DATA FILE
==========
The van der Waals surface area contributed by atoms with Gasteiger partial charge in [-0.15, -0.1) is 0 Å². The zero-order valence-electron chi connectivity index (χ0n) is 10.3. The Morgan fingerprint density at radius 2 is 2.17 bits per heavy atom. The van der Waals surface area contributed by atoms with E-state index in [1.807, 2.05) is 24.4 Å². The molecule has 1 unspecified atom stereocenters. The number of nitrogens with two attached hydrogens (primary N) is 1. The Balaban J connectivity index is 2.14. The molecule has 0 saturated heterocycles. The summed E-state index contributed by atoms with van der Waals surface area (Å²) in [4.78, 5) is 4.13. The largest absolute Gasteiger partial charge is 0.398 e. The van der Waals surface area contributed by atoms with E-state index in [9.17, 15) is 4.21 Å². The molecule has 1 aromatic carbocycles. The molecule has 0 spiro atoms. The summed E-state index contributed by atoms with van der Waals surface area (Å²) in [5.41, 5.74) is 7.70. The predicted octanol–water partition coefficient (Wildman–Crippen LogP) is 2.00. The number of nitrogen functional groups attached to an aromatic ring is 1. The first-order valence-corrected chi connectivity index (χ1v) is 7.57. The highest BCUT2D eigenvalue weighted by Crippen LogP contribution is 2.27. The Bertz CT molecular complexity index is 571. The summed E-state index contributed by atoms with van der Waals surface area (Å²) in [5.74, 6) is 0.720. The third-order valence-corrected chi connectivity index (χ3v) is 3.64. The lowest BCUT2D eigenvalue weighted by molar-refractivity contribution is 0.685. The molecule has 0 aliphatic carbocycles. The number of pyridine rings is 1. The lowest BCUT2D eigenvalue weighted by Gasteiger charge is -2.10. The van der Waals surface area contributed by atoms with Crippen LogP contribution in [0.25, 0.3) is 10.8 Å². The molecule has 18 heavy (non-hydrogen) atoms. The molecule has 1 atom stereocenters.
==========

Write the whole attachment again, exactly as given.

The van der Waals surface area contributed by atoms with Gasteiger partial charge in [-0.15, -0.1) is 0 Å². The zero-order valence-electron chi connectivity index (χ0n) is 10.3. The Morgan fingerprint density at radius 2 is 2.17 bits per heavy atom. The van der Waals surface area contributed by atoms with E-state index in [1.807, 2.05) is 24.4 Å². The molecule has 1 unspecified atom stereocenters. The number of nitrogens with two attached hydrogens (primary N) is 1. The Balaban J connectivity index is 2.14. The molecule has 0 saturated heterocycles. The summed E-state index contributed by atoms with van der Waals surface area (Å²) in [4.78, 5) is 4.13. The largest absolute Gasteiger partial charge is 0.398 e. The van der Waals surface area contributed by atoms with E-state index in [9.17, 15) is 4.21 Å². The molecule has 1 aromatic carbocycles. The molecule has 0 spiro atoms. The summed E-state index contributed by atoms with van der Waals surface area (Å²) in [5.41, 5.74) is 7.70. The predicted octanol–water partition coefficient (Wildman–Crippen LogP) is 2.00. The number of nitrogen functional groups attached to an aromatic ring is 1. The first-order valence-corrected chi connectivity index (χ1v) is 7.57. The highest BCUT2D eigenvalue weighted by Crippen LogP contribution is 2.27. The Bertz CT molecular complexity index is 571. The summed E-state index contributed by atoms with van der Waals surface area (Å²) in [5.74, 6) is 0.720. The third-order valence-corrected chi connectivity index (χ3v) is 3.64. The lowest BCUT2D eigenvalue weighted by molar-refractivity contribution is 0.685. The molecule has 0 aliphatic carbocycles. The number of pyridine rings is 1. The lowest BCUT2D eigenvalue weighted by Gasteiger charge is -2.10. The van der Waals surface area contributed by atoms with Crippen LogP contribution in [0.25, 0.3) is 10.8 Å². The molecule has 18 heavy (non-hydrogen) atoms. The molecule has 1 atom stereocenters.